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Negative Rhetoric

Week of April 21, 2002
Journalists everywhere will warn of the dire consequences of negative rhetoric, but few will opt for it if the only alternative is to lie.

IBM has a new campaign underway called 'Take Out Microsoft', the idea behind which is to pep sales personnel and give them a tangible objective for selling their goods in competition with those of their friends in Redmond.

Journalists have warned against this campaign in Armonk, citing similar campaigns by Oracle and Sun which have misfired. It's the negative rhetoric, these media gurus say, which will hit flat with IBM's customers at the end of the day.

And they are undoubtedly right.

Yet castigating negative rhetoric in its entirety leaves but one remaining type of rhetoric, a type netizens have become increasingly suspicious of over the years.

Too many e-zines publish consistently glowing reviews of software products, public knowledge of deficiencies in these products to the contrary, and then engage in a token criticism designed (incorrectly it would seem) to increase their credibility.

In his book The Software Conspiracy Mark Minasi speaks of the difficulties in writing anything with a negative bent. If one does deign to criticise, one can expect to spend the afternoon in the editor's office defending one's position.

It's not just the vibes. It's not just the fact that bashing a company or a product makes readers feel bad. It's more importantly the fact that the hands that feed these publications won't like it, won't stand for it. Most major software companies invest heavily in advertisements with all the major branch publications, and although it may not be expressed in so many words, the journalists get the drift - don't antagonise and risk everyone's job. In a climate where dwindling advertisement revenues have driven e-zine companies either to desperation - or worse, out of business - no one is going to antagonise the people who bring home the bacon.

The hardcopy BYTE was once the only influential IT publication in the world, and its editors were not shy. If a product was good, they said so, but if it was bad, they still said so. Unfortunately, those good times did not last long. As advertisers made it clear they would not stand for negative rhetoric, the BYTE product review was metamorphosed into the BYTE product preview and prefaced by the words of a typical disclaimer. Today it hardly matters anymore, as integrity in product reviews is long since a forgotten issue.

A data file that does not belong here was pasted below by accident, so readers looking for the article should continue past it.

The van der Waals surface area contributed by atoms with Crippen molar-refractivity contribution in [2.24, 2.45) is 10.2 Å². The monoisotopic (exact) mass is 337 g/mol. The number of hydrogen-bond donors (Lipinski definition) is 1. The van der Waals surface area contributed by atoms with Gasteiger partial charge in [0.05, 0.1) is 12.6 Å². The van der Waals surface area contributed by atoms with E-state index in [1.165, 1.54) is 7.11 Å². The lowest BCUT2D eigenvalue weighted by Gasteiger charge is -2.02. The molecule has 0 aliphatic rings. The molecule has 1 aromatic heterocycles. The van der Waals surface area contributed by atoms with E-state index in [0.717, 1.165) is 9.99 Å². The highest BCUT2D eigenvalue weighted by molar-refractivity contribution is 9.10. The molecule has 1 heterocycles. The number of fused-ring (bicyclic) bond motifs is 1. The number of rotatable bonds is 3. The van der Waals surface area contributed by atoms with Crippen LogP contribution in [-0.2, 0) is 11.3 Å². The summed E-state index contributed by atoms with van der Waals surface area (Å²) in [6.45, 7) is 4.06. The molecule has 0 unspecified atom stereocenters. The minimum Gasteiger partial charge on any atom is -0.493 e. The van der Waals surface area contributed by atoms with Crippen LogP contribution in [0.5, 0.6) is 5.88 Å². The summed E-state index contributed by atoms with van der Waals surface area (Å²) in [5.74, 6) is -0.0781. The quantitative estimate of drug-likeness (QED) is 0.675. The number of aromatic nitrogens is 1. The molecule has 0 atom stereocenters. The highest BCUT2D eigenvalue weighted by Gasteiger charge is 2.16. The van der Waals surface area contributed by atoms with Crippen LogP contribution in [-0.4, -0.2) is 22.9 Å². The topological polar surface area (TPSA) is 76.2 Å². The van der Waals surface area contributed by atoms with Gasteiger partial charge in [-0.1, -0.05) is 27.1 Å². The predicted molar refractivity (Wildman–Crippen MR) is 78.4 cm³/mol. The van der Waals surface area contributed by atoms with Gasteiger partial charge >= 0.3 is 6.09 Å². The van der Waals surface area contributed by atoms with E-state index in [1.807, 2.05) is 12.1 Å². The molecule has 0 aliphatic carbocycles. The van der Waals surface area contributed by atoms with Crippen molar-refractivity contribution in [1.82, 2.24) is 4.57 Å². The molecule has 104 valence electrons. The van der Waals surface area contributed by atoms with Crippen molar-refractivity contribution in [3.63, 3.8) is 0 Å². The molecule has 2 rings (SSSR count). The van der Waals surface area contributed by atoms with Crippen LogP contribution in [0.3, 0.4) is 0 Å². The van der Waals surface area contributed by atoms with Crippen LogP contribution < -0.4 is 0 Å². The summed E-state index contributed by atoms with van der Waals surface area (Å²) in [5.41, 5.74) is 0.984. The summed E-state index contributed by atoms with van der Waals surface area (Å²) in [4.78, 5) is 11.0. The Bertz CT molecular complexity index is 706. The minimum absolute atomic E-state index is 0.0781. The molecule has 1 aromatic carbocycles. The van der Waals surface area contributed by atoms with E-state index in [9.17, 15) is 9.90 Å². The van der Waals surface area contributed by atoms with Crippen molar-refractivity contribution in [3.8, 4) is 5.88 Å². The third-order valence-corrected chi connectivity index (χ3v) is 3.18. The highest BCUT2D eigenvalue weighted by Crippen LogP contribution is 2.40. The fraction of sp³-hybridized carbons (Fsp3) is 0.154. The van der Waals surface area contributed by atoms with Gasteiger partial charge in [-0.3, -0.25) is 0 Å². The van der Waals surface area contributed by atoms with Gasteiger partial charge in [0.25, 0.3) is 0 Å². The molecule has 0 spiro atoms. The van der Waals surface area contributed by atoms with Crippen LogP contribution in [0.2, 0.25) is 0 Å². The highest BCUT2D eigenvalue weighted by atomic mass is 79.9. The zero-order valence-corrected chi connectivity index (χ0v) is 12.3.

Today it is not enough that advertisers must get glowing reviews for their products - it's essential they be given substantial real estate, no matter the content. And as John McAfee has long since proven, even bad publicity brings in the bucks. A product never mentioned in the press is a product soon forgotten. A marketing campaign involves not only advertising expenditures but also pressuring the media to write about the products. Where would the unknown GRC.com be today if John McAfee hadn't twisted the arms of his friends?

Which is why Internet surfers are increasingly suspicious of what they read. No major publication today is capable of or even willing to give people the truth. Everyone is playing with the Big Money Machine, getting the products out there and seeing the media are saturated by them. Readers don't know where to turn. They're alienated from the get-go. They're not happy. They demand the truth at any price.

Unfortunately the online journalists threw their ethics out the window long ago.

And should the above sound like negative rhetoric, so be it.

At least it's the truth.

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